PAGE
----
Journal of Polymer Science Part B: Polymer Physics

Cover image for Vol. 54 Issue 6

Online ISSN: 1099-0488

Associated Title(s): Journal of Polymer Science Part A: Polymer Chemistry

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J. Polym. Sci. B Polym. Phys. publishes papers on the physics of polymers, including applications, theory and modeling, and experiments. 2014 ISI Impact Factor: 3.830.



Recently Published Articles

  1. Multimaterial hydrogel with widely tunable elasticity by selective photopolymerization of PEG diacrylate and epoxy monomers

    Esben Kjær Unmack Larsen, Niels B. Larsen, Kristoffer Almdal, E. K. U. Larsen, N. B. Larsen and K. Almdal

    Article first published online: 8 FEB 2016 | DOI: 10.1002/polb.24007

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    Multimaterial structures made from a poly(ethylene glycol) diacrylate and epoxy resin solution becomes selectively either a soft hydrogel or a stiff polymer when exposed to blue or UV light. Materials with graded mechanical properties spanning over two orders of magnitude result from varying the wavelength and time of the exposure.

  2. Constituent analysis of stress memory in semicrystalline polyurethane

    Harishkumar Narayana, Jinlian Hu, Bipin Kumar and Songmin Shang

    Article first published online: 8 FEB 2016 | DOI: 10.1002/polb.24000

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    A new approach is made in this study to unveil the total stress–strain components in the stress memory polymers. Stress memory behavior of semicrystalline polyurethane is analytically studied by quantifying the stress components in tensile mode of programming using constituent equations and a novel relaxed modulus (RM). This approach can help researchers to engineer the products needing memory stress more precisely in multidisciplinary areas by predicting their behavior accurately.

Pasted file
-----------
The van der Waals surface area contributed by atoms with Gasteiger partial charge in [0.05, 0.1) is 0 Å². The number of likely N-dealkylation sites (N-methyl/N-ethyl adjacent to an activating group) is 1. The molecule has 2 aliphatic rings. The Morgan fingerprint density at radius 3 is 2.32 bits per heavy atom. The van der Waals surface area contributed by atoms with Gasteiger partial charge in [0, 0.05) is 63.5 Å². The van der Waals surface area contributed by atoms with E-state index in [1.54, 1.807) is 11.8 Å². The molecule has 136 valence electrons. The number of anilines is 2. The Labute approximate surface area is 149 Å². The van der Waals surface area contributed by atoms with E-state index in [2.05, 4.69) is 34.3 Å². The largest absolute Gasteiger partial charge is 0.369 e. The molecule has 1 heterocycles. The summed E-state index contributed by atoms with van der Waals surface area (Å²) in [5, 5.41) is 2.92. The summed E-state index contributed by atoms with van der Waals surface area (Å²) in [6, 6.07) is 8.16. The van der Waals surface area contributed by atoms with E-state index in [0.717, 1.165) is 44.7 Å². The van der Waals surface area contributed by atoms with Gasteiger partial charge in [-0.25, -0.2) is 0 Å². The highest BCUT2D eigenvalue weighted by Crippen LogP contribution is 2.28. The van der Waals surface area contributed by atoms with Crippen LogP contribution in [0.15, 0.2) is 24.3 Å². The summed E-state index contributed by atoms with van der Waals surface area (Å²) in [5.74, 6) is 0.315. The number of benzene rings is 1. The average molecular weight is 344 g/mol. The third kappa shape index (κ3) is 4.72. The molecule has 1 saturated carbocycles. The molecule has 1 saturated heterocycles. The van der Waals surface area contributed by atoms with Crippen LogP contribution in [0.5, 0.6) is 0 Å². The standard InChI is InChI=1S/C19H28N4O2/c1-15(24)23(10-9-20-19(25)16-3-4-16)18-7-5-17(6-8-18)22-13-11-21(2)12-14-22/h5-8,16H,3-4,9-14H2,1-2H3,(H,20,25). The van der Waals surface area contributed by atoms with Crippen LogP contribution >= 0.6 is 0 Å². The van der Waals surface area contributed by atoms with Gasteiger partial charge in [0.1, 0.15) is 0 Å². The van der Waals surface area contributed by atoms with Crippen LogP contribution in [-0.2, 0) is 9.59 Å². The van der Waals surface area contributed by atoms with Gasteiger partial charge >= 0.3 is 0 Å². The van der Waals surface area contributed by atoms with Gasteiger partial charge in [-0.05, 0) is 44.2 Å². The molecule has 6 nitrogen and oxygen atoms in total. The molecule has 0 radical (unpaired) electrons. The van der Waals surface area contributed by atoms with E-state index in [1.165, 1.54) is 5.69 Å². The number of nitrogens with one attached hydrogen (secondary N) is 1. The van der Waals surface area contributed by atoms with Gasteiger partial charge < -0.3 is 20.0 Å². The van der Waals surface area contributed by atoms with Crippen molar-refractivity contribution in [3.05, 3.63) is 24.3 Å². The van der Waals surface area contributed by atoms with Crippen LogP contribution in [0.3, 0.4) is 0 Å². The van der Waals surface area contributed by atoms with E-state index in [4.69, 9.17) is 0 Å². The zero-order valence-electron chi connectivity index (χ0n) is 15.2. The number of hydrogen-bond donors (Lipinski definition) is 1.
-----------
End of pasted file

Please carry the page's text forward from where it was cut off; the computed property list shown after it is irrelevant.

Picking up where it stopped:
3. Recovery stress and work output in hyperbranched poly(ethyleneimine)-modified shape-memory epoxy polymers

    David Santiago, Albert Fabregat-Sanjuan, Francesc Ferrando and Silvia De la Flor

    Article first published online: 3 FEB 2016 | DOI: 10.1002/polb.24004

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    Hyperbranched-modified shape-memory epoxy polymers are studied in order to determine their potential use as thermomechanical actuators. Shape memory effect is analysed under fully and partially constrained conditions to evaluate the recovery stress and mechanical work generated. Results revealed rapid recovery stress generation, very high recovery stresses (up to 7 MPa) and extremely high work densities (up to 750 kJ/m3). The network structure of shape-memory polymers was found to be a key factor for actuator-like applications.

  4. Molecular dynamics simulations of cation-controlled aggregation in fluorene–triarylamine copolymers

    Meilin Li and Stefan Adams

    Article first published online: 3 FEB 2016 | DOI: 10.1002/polb.23998

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    Molecular dynamics simulations of sulfonated fluorene–triarylamine hole conductor polymers containing a wide range of monovalent cations show that the variation in the degree of cation clustering with cation size controls polymer morphology, cation mobility and the time evolution of the energy landscape for charge transport. The resulting MD trajectories for each BAFS–cation system are analyzed with respect to the influence of the cation type on the ionic aggregation and related structural features that may affect the conduction mechanism.

  5. Phase separation in dilute polymer solutions at high-rate extension

    Andrey V. Subbotin and Alexander N. Semenov

    Article first published online: 3 FEB 2016 | DOI: 10.1002/polb.24005

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    Flow-induced demixing in polymer solutions is a widely known phenomenon observed both in shear and extension flows, particularly high-rate uniaxial extension of polymer solutions often accompanied by decomposition of polymeric filament from the solvent. We study the phase separation in polymer solutions under extension flow arisen above the coil to stretched coil transition. Based on the free energy analysis we show that the flow-induced orientation of polymer segments can drastically reduce the energy of their steric repulsion. As a result attraction between the chains gains more importance, and this effect leads to segregation of polymer from the solvent if the strain rate exceeds some critical value.

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